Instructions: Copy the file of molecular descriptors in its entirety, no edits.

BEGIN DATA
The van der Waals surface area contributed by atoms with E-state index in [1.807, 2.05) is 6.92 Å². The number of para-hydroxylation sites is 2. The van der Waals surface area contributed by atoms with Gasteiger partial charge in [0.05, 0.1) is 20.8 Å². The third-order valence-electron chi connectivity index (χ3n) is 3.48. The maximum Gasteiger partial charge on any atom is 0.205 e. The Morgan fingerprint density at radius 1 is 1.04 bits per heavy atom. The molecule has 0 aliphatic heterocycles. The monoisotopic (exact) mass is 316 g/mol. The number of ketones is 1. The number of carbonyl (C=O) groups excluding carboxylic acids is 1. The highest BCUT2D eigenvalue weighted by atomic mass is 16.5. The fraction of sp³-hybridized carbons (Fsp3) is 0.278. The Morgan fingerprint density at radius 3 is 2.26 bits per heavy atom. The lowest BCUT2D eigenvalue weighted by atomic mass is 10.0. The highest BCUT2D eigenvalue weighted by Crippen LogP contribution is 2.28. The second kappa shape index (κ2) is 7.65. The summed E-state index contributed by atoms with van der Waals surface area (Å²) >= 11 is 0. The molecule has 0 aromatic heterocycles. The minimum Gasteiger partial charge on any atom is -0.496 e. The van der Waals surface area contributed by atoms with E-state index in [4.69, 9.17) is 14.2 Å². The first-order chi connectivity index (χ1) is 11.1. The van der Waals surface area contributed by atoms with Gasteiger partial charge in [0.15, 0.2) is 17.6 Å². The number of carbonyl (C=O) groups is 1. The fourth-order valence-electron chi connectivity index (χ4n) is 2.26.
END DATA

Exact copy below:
The van der Waals surface area contributed by atoms with E-state index in [1.807, 2.05) is 6.92 Å². The number of para-hydroxylation sites is 2. The van der Waals surface area contributed by atoms with Gasteiger partial charge in [0.05, 0.1) is 20.8 Å². The third-order valence-electron chi connectivity index (χ3n) is 3.48. The maximum Gasteiger partial charge on any atom is 0.205 e. The Morgan fingerprint density at radius 1 is 1.04 bits per heavy atom. The molecule has 0 aliphatic heterocycles. The monoisotopic (exact) mass is 316 g/mol. The number of ketones is 1. The number of carbonyl (C=O) groups excluding carboxylic acids is 1. The highest BCUT2D eigenvalue weighted by atomic mass is 16.5. The fraction of sp³-hybridized carbons (Fsp3) is 0.278. The Morgan fingerprint density at radius 3 is 2.26 bits per heavy atom. The lowest BCUT2D eigenvalue weighted by atomic mass is 10.0. The highest BCUT2D eigenvalue weighted by Crippen LogP contribution is 2.28. The second kappa shape index (κ2) is 7.65. The summed E-state index contributed by atoms with van der Waals surface area (Å²) >= 11 is 0. The molecule has 0 aromatic heterocycles. The minimum Gasteiger partial charge on any atom is -0.496 e. The van der Waals surface area contributed by atoms with E-state index in [4.69, 9.17) is 14.2 Å². The first-order chi connectivity index (χ1) is 11.1. The van der Waals surface area contributed by atoms with Gasteiger partial charge in [0.15, 0.2) is 17.6 Å². The number of carbonyl (C=O) groups is 1. The fourth-order valence-electron chi connectivity index (χ4n) is 2.26.